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A North American cherry with an edible astringent fruit that is more palatable when cooked.
- ‘Picking choke cherries is easy, because they grow in big clusters and your bucket will fill up fast.’
- ‘They picked wild service berries, choke cherries, and buffalo or bull berries in the fall, and gathered the bark of the cottonwood tree, enjoying its sweet interior.’
- ‘The choke cherries are too puckery to be eaten raw.’
- ‘Any help greatly appreciated, especially since the choke cherries are out of the freezer and totally defrosted now!’
- ‘The small black cherries resemble choke cherry fruits & just like choke cherries are inaccurately regarded as toxic, or have been mistaken for toxic because true laurels are toxic.’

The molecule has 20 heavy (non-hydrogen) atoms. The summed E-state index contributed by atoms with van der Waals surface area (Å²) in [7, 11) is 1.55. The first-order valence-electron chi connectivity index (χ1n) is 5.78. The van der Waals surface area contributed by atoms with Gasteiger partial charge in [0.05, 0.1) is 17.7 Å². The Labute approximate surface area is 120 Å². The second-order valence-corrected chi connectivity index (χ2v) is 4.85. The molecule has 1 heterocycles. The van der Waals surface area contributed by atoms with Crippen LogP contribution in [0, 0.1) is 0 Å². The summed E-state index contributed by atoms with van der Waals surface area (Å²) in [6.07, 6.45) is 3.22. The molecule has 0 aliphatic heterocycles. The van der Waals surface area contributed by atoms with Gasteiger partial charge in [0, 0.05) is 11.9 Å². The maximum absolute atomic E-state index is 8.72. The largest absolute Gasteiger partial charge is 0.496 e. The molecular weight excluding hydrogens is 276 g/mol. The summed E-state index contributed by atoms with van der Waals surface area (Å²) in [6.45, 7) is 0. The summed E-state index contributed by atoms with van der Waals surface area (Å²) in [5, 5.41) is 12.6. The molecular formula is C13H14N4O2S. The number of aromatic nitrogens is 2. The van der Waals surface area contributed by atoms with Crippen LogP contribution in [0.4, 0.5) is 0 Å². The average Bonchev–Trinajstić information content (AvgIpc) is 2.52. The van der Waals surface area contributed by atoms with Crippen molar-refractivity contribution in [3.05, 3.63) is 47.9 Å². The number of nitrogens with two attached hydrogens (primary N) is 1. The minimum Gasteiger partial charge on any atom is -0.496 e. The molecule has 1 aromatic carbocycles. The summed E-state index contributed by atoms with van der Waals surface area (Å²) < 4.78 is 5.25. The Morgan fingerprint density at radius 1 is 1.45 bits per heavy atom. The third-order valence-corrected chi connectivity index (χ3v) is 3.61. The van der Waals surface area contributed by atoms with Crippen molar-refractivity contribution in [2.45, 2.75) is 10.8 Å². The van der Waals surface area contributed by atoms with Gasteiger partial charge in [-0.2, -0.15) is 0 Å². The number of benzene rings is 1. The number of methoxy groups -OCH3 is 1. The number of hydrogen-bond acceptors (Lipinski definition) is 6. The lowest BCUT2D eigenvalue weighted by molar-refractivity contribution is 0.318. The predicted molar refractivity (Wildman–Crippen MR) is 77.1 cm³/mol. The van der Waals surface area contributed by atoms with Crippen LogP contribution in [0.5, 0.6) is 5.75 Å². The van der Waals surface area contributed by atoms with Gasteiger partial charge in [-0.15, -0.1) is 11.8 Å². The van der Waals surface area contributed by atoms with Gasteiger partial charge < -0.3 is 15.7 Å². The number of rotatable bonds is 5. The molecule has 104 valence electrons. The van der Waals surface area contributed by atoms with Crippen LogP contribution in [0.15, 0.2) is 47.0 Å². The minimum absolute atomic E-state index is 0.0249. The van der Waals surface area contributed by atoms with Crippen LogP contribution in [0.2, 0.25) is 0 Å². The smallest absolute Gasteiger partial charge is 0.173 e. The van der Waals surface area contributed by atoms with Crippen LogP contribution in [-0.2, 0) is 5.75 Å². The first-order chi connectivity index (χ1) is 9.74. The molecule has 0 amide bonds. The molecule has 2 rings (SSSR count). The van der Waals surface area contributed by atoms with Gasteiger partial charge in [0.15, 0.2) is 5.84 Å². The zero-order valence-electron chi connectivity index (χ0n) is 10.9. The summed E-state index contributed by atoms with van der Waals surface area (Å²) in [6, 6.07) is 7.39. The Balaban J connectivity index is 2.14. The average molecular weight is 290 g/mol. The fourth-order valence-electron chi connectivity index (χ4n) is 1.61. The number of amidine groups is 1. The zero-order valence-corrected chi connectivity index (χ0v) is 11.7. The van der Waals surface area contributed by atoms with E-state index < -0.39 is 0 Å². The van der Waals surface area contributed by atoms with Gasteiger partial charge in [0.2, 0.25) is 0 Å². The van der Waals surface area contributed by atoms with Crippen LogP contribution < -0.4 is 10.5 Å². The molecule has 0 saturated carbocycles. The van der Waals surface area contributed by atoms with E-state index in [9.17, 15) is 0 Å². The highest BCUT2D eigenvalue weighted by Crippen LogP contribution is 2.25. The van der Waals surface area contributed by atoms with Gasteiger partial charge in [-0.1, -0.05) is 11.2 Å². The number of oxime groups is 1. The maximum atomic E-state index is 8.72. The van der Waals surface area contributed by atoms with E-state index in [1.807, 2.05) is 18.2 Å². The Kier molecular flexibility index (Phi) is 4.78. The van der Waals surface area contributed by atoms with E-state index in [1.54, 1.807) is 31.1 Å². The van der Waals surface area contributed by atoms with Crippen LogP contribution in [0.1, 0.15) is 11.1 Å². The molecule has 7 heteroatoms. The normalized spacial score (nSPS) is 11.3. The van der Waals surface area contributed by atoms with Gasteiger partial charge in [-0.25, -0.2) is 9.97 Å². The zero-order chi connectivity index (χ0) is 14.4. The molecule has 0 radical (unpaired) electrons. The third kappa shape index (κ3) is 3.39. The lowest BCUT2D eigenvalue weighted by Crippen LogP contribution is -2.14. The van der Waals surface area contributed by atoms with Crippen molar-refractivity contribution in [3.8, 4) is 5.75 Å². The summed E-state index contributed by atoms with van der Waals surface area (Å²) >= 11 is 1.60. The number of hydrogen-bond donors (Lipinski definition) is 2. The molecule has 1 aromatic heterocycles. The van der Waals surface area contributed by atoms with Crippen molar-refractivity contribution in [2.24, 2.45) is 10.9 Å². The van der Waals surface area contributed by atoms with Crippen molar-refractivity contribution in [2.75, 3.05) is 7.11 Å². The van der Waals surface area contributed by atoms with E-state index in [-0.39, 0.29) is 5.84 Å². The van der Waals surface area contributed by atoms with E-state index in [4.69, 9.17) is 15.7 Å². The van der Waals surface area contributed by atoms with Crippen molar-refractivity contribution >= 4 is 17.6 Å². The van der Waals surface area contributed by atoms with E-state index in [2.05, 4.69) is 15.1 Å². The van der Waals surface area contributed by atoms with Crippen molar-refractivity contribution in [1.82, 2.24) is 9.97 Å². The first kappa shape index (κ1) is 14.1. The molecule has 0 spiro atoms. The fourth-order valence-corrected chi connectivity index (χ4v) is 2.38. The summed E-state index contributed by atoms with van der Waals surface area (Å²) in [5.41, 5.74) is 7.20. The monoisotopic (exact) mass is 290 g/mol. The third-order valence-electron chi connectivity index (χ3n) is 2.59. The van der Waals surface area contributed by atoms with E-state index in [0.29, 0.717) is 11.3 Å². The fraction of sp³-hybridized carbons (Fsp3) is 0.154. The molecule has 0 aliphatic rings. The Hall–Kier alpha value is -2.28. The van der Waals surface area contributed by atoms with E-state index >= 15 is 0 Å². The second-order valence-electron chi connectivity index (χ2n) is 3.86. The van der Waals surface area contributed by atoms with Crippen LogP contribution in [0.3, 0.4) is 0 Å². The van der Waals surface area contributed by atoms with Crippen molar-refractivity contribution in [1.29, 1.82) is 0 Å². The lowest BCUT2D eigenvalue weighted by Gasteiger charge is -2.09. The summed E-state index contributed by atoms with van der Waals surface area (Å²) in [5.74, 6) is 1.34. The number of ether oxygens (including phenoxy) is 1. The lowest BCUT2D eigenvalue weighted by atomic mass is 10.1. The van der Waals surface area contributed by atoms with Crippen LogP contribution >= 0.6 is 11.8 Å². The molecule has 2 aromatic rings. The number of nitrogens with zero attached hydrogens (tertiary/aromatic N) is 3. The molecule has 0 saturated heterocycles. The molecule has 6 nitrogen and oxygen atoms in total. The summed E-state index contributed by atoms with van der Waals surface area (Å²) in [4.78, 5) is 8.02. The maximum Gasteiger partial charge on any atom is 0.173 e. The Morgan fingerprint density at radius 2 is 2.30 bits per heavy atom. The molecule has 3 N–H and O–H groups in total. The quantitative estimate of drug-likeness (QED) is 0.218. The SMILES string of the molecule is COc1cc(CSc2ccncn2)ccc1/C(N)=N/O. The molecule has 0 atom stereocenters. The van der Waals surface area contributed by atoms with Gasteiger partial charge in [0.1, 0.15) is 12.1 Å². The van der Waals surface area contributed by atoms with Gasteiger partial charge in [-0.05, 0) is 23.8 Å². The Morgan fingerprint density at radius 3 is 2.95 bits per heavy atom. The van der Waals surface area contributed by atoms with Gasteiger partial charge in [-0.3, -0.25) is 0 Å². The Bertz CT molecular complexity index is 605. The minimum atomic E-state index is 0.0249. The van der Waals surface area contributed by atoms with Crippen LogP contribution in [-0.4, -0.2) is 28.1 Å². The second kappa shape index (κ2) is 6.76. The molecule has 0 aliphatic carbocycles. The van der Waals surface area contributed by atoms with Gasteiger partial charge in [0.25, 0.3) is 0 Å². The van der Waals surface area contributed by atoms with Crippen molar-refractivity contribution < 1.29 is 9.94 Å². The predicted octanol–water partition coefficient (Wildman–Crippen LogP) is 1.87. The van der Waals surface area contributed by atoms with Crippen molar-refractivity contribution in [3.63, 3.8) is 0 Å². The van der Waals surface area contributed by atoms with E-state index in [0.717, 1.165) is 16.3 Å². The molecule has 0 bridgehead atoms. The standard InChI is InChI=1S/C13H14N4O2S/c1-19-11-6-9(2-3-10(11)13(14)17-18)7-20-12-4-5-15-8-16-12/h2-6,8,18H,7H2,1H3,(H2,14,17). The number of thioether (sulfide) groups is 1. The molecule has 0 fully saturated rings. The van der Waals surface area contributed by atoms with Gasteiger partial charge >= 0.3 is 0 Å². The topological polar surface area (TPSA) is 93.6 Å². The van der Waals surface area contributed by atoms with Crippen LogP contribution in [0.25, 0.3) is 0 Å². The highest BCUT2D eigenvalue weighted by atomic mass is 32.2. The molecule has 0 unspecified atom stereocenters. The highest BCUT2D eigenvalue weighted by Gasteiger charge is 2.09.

- ‘It's also known as choke cherry because of the bitterness of the berries.’
- ‘We hand pick choke cherries, cook them down, remove the seeds and skins, and use the pulp to create this tasty jam.’
- ‘They hang out where it is cool, usually near water in the early fall, and eat choke cherries and berries where they can.’
- ‘Over the past two years, the prototype harvester has also been tested in saskatoons and choke cherries.’
- ‘Astringency is removed by cooking, and choke cherries make tasty pie-fillings, sauces and wine.’
We take a look at several popular, though confusing, punctuation marks.
From Afghanistan to Zimbabwe, discover surprising and intriguing language facts from around the globe.
The definitions of ‘buddy’ and ‘bro’ in the OED have recently been revised. We explore their history and increase in popularity.